“Lockdown has shown just how valuable our pubs are to local communities and the pivotal role they play in tackling loneliness and social isolation. It is absolutely right that they receive extra support during the difficult months ahead to ensure their continued survival.”

‘The pub and brewing sector needs to be thriving, not just surviving’


The British Beer & Pub Association welcomed Rishi Sunak’s package as a helpful first step on a long road to recovery, especially for food-led pubs and those with accommodation.However, it says that further support will be required to help the thousands of community pubs and breweries get back on their feet.


The association also welcomed the announcement of the kickstart job scheme, for young people aged between 16 and 24 on Universal Credit, subsidising the costs of work placements for them in businesses. Pubs already directly employ 600,000 people and 43 per cent of them are under 25, making them a vital source of jobs for young people.


Chief executive, Emma McClarkin, said: “The pub and brewing sector has huge potential to create thousands of new jobs and employ more people, but to do this it needs to be thriving, not just surviving. This will require more support in the medium term, directed at all pubs and brewers so they can help lead with the economic recovery. These measures include a significant cut to beer duty to bring the UK in line with other European countries who pay far less tax on beer, and a fundamental review of the business rates system so that pubs no longer pay an unfair share of them.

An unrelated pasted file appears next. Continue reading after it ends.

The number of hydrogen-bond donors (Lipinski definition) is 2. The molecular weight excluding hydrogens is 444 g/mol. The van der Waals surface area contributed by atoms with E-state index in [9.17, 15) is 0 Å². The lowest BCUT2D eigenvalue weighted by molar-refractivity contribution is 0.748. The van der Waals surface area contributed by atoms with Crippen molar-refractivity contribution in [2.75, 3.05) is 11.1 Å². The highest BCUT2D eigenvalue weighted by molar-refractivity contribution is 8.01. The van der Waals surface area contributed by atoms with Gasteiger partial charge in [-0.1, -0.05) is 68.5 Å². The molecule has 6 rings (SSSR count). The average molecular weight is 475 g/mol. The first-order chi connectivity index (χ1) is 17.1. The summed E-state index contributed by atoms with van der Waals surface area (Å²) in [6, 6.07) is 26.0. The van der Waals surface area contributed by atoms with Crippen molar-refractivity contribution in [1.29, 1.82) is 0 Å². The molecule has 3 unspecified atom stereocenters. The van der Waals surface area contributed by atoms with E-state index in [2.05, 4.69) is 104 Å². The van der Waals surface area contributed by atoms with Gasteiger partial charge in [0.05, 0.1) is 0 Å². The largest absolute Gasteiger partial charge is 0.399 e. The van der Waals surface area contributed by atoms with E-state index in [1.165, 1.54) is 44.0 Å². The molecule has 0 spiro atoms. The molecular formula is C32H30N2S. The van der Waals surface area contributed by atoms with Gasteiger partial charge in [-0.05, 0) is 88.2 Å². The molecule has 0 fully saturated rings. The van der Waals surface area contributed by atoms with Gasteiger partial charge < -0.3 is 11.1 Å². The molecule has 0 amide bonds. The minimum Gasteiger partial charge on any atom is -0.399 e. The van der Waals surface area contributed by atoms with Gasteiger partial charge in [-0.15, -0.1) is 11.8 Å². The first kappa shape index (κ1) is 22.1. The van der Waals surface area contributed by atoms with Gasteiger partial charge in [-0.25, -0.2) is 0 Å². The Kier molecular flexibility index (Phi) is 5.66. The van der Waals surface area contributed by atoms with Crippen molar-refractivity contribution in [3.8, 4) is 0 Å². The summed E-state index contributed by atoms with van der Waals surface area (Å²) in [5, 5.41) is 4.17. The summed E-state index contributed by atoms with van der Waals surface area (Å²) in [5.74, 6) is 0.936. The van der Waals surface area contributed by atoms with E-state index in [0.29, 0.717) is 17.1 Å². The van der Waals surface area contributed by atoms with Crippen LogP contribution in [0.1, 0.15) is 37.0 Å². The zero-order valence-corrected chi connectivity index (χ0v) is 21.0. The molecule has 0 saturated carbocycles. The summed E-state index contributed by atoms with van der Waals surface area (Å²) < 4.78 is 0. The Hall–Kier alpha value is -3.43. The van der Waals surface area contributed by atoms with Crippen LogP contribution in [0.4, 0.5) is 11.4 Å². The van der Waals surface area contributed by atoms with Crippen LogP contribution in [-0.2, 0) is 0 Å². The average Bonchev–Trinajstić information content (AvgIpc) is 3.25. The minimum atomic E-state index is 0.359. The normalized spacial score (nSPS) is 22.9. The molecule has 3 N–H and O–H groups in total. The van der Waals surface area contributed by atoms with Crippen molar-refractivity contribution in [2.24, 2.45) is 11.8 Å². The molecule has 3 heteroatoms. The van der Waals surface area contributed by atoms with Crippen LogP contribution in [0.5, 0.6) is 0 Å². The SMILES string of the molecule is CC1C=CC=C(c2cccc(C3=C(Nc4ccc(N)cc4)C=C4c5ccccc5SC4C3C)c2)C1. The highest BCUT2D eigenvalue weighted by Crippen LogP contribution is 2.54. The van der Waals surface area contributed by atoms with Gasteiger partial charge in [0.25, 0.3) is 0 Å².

James Calder. chief executive of the Society of Independent Brewers (SIBA), said: “The job retention bonus and kick start scheme will help beer, brewing, and pubs, given we employ a disproportionate number of young people. The temporary VAT cut to 5% and Eat Out to Help Out scheme will help encourage people back into the pub.


“But we’re very disappointed that beer, the UK’s national drink, has been excluded from the VAT cut and the eating out scheme. Today’s announcements do nothing to directly help small, wet-led community pubs and independent craft breweries.”